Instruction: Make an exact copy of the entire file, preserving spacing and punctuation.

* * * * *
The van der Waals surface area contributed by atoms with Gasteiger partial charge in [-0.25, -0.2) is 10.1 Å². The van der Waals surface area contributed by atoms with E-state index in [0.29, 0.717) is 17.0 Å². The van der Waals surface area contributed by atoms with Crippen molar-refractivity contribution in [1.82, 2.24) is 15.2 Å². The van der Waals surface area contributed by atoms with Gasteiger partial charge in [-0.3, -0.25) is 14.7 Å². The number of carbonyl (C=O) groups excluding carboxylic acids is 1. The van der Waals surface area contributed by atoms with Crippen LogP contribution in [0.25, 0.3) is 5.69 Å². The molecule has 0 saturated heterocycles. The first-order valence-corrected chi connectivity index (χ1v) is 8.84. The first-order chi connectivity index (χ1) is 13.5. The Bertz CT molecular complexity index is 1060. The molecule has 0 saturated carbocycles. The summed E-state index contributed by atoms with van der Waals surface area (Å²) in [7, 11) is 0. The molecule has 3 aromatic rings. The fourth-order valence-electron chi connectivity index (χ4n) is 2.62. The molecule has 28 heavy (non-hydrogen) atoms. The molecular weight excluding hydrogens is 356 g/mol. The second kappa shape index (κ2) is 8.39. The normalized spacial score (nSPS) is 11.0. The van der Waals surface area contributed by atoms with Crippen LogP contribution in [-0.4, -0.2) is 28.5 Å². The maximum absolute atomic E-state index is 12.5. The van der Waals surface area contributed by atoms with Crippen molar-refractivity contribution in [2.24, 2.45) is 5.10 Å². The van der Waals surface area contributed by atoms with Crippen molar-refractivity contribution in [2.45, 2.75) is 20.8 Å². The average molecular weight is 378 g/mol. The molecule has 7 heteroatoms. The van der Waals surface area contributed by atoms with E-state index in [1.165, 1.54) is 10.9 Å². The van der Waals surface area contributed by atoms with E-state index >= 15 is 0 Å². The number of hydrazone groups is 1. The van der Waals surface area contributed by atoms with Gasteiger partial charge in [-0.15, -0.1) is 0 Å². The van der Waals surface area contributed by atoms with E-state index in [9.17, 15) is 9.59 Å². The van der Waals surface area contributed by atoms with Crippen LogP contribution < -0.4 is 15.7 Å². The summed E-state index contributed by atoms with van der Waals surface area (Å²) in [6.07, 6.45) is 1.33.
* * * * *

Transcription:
The van der Waals surface area contributed by atoms with Gasteiger partial charge in [-0.25, -0.2) is 10.1 Å². The van der Waals surface area contributed by atoms with E-state index in [0.29, 0.717) is 17.0 Å². The van der Waals surface area contributed by atoms with Crippen molar-refractivity contribution in [1.82, 2.24) is 15.2 Å². The van der Waals surface area contributed by atoms with Gasteiger partial charge in [-0.3, -0.25) is 14.7 Å². The number of carbonyl (C=O) groups excluding carboxylic acids is 1. The van der Waals surface area contributed by atoms with Crippen LogP contribution in [0.25, 0.3) is 5.69 Å². The molecule has 0 saturated heterocycles. The first-order valence-corrected chi connectivity index (χ1v) is 8.84. The first-order chi connectivity index (χ1) is 13.5. The Bertz CT molecular complexity index is 1060. The molecule has 0 saturated carbocycles. The summed E-state index contributed by atoms with van der Waals surface area (Å²) in [7, 11) is 0. The molecule has 3 aromatic rings. The fourth-order valence-electron chi connectivity index (χ4n) is 2.62. The molecule has 28 heavy (non-hydrogen) atoms. The molecular weight excluding hydrogens is 356 g/mol. The second kappa shape index (κ2) is 8.39. The normalized spacial score (nSPS) is 11.0. The van der Waals surface area contributed by atoms with Crippen LogP contribution in [-0.4, -0.2) is 28.5 Å². The maximum absolute atomic E-state index is 12.5. The van der Waals surface area contributed by atoms with Crippen molar-refractivity contribution in [2.24, 2.45) is 5.10 Å². The van der Waals surface area contributed by atoms with Crippen molar-refractivity contribution in [2.45, 2.75) is 20.8 Å². The average molecular weight is 378 g/mol. The molecule has 7 heteroatoms. The van der Waals surface area contributed by atoms with E-state index in [1.165, 1.54) is 10.9 Å². The van der Waals surface area contributed by atoms with E-state index >= 15 is 0 Å². The number of hydrazone groups is 1. The van der Waals surface area contributed by atoms with Gasteiger partial charge in [-0.15, -0.1) is 0 Å². The van der Waals surface area contributed by atoms with E-state index in [9.17, 15) is 9.59 Å². The van der Waals surface area contributed by atoms with Crippen LogP contribution < -0.4 is 15.7 Å². The summed E-state index contributed by atoms with van der Waals surface area (Å²) in [6.07, 6.45) is 1.33.